Green Lantern Corps #33
By Avi Weinryb
February 16, 2009 - 02:10
Writer(s): Peter J. Tomasi
Penciller(s): Patrick Gleason
Inker(s): Rebecca Buchman
Colourist(s): Randy Mayor
Letterer(s): Steve Wands
With Sinestro out of commission, the evil Mongul seeks to usurp his position and make himself the leader of the Sinestro Corps. He has chosen the planet Daxam, a xenophobic world which also happens to be the home planet of Green Lantern Sodam Yat. Mongul seeks to enslave the native population and install himself as the leader of the Sinestro Corps (now Mongul Corps?) and rule from his new throne-world.
On Oa, Green Lantern Kyle Rayner has a lot of issues to work through. He's struggling to deal with the unending losses of his comrades as violence spreads across the universe. This leads him to initiate a cathartic art project. He also has to face his fellow Lantern, Dr. Soranik Natu. In the previous issue of the series, Kyle and Soranik were informed by a love-driven Star Sapphire that the two of them were meant for each other. In this issue, the two Lanterns explore this further. Complicating matters is the fact that the Guardians of the Universe recently passed a new law in the Book of Oa - one that specifically outlaws romantic relationships between Lanterns. Superheroes never catch an easy break!
This issue is a pleasure to behold. In writing it, Tomasi threads together some seemingly disparate elements from previous issues into a cohesive whole, while propelling everything forward into the territory of the upcoming 'Blackest Night' event; Mongul makes his big comeback, the planet Daxam goes from being a murky element in Sodam Yat's back story to a key location within the current storyline. Sapphire Miri Riam encounters Green Lantern Saarek as he makes contact with the Anti-Monitor's corpse. These story beats are filled with intriguing dialogue and strong characterization. The effective writing is only rivalled by the artwork.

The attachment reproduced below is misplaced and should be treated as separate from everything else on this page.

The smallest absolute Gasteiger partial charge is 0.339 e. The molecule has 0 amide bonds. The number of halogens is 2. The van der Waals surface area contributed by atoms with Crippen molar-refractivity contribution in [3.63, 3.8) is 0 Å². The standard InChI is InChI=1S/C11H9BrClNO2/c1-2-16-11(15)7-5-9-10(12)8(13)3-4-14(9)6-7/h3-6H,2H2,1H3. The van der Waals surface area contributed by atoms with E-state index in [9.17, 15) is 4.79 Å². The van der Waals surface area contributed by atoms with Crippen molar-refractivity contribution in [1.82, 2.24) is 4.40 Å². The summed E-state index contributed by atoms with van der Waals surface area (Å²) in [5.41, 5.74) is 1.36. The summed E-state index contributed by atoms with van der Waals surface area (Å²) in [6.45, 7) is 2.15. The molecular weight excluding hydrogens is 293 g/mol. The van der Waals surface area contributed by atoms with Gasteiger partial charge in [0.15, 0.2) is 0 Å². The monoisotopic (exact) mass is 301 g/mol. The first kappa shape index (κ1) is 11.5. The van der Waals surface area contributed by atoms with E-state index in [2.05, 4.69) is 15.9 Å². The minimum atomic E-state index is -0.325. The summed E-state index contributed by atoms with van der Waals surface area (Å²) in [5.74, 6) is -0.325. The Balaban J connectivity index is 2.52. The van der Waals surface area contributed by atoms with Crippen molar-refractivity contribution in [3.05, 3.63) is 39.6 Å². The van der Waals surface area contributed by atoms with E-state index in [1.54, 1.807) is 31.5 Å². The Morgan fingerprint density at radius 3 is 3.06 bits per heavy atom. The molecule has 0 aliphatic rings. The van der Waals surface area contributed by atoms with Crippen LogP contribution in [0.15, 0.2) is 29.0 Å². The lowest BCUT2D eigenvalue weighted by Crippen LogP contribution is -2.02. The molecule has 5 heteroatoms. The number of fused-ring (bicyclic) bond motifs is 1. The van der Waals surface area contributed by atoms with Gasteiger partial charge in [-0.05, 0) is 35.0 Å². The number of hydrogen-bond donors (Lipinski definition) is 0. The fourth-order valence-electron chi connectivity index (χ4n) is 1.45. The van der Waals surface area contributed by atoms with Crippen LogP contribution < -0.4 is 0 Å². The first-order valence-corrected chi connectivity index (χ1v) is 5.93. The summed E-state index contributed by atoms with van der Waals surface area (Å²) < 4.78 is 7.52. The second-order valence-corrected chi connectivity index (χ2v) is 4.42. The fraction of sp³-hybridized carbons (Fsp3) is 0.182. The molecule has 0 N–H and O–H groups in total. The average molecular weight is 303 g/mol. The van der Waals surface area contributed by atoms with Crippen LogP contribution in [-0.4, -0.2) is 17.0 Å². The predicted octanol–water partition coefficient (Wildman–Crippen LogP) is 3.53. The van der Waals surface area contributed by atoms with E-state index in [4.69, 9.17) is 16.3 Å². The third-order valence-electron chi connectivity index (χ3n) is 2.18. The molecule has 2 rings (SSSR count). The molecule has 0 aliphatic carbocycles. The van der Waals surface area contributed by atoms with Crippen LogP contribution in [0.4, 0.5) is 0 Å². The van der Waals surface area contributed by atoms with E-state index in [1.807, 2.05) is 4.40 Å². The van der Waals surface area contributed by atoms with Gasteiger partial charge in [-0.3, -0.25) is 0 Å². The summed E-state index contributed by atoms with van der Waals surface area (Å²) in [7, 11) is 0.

Gleason's pencils and Buchman's solid inking provide well concieved characters and some really fun moments. When two Lanterns lock lips, the light formations from their power rings are a dynamic expression of their shared emotional state. It's great, and it works! The appearance of Miri Riam allows for her outstretched arm to dip across a few panels on the page. This is a playful arrangement which works well and emphasizes the character's movement. The art team provides a great experience for readers.
The backup 'Origins and Omens' feature, which is appearing in many DC titles for the next little while, builds on this issue's story. This is a welcome addition, as opposed to the often out of place appearances it is making in other titles.
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I'd like to take a moment to publicly congratulate Adam Schlagman. He recently got upgraded from assistant editor to 'Editor' on this title, and before all that, he got his start at DC Comics as an intern. It's really nice to see a publisher provide that kind of growth and continuity among its staff. Congratulations sir.
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